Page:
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By Paul Mooney and Thin Lei Win INN DIN Myanmar (Reuters) - Visitors to the medical facility in one of Myanmar's poorest and most remote regions are greeted by a padlocked gate and a sign reading: "Clinic closed until further notice." A vehicle that used to ferry around doctors and patients parked next to the neat compound of bamboo and brick buildings in the western state of Rakhine is covered in thick dust. Since international aid groups were forced out of the area in February and March, members of the minority Muslim Rohingya community who relied on them say basic health care services have all but disappeared. Worst affected are those in Northern Rakhine State (NRS), home to most of Myanmar's 1.3 million Rohingya who are stalked by sickness and malnourishment and as yet untouched by reforms under a semi-civilian government which took power in 2011.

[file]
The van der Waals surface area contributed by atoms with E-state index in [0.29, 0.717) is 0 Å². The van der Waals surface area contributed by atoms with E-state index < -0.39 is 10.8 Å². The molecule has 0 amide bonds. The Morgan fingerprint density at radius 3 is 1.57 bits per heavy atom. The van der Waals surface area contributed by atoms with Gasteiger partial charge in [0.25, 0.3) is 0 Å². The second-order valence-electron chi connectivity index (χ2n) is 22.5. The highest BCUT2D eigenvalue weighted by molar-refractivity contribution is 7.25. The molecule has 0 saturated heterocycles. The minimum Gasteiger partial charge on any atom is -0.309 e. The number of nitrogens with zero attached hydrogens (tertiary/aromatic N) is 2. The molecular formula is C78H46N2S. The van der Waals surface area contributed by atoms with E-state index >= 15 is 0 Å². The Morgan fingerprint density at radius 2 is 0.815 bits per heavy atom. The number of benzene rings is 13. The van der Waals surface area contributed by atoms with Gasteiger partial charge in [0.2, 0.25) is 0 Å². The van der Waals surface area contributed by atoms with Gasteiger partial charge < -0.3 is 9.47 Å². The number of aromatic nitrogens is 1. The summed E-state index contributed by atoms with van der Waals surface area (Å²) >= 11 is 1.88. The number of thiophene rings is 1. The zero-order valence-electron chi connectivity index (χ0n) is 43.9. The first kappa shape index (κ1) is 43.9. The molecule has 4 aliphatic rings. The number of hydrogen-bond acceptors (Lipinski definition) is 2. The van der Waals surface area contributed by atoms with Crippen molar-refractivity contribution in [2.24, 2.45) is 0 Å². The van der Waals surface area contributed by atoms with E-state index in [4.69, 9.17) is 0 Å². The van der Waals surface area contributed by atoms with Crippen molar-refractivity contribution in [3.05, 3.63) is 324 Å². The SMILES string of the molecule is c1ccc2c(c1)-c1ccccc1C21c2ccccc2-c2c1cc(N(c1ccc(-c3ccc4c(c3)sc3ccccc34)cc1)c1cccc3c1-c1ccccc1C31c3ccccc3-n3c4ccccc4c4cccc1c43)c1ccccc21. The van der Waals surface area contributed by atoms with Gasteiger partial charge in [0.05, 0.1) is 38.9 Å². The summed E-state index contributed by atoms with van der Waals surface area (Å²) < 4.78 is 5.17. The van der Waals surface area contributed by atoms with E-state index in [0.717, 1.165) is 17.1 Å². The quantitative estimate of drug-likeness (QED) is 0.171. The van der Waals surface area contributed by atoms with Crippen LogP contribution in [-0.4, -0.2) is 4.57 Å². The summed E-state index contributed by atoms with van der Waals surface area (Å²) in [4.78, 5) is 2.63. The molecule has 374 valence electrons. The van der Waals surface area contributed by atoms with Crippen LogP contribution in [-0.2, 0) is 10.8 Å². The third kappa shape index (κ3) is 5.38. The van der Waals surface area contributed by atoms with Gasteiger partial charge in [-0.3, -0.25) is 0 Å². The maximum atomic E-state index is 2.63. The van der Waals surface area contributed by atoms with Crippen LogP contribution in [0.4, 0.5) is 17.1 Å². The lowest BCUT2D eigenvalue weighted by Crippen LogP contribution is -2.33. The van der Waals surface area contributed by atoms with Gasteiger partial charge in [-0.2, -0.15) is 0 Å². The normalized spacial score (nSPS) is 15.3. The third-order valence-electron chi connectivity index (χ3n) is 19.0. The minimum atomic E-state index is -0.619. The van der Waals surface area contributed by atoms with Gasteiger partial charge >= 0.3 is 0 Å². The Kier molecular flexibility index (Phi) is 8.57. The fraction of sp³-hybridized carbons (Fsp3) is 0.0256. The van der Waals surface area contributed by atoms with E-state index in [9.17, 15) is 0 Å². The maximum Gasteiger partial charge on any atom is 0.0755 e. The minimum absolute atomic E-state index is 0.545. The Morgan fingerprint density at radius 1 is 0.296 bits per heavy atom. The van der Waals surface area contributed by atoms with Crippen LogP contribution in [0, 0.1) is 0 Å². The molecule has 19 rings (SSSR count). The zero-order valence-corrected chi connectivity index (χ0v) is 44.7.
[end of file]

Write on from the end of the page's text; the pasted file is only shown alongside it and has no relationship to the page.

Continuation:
America's death penalty debate raged Thursday after it took nearly two hours for Arizona to execute a prisoner who lost a Supreme Court battle challenging the experimental lethal drug cocktail. Convicted killer Joseph Wood gasped and snorted during the 117 minutes it took him to die Wednesday after he was injected with a relatively untested combination of the sedative midazolam and painkiller hydromorphone, witnesses and his lawyers said. It marked the third time so far this year that a US inmate took more than the usual 10 minutes to die by lethal injection.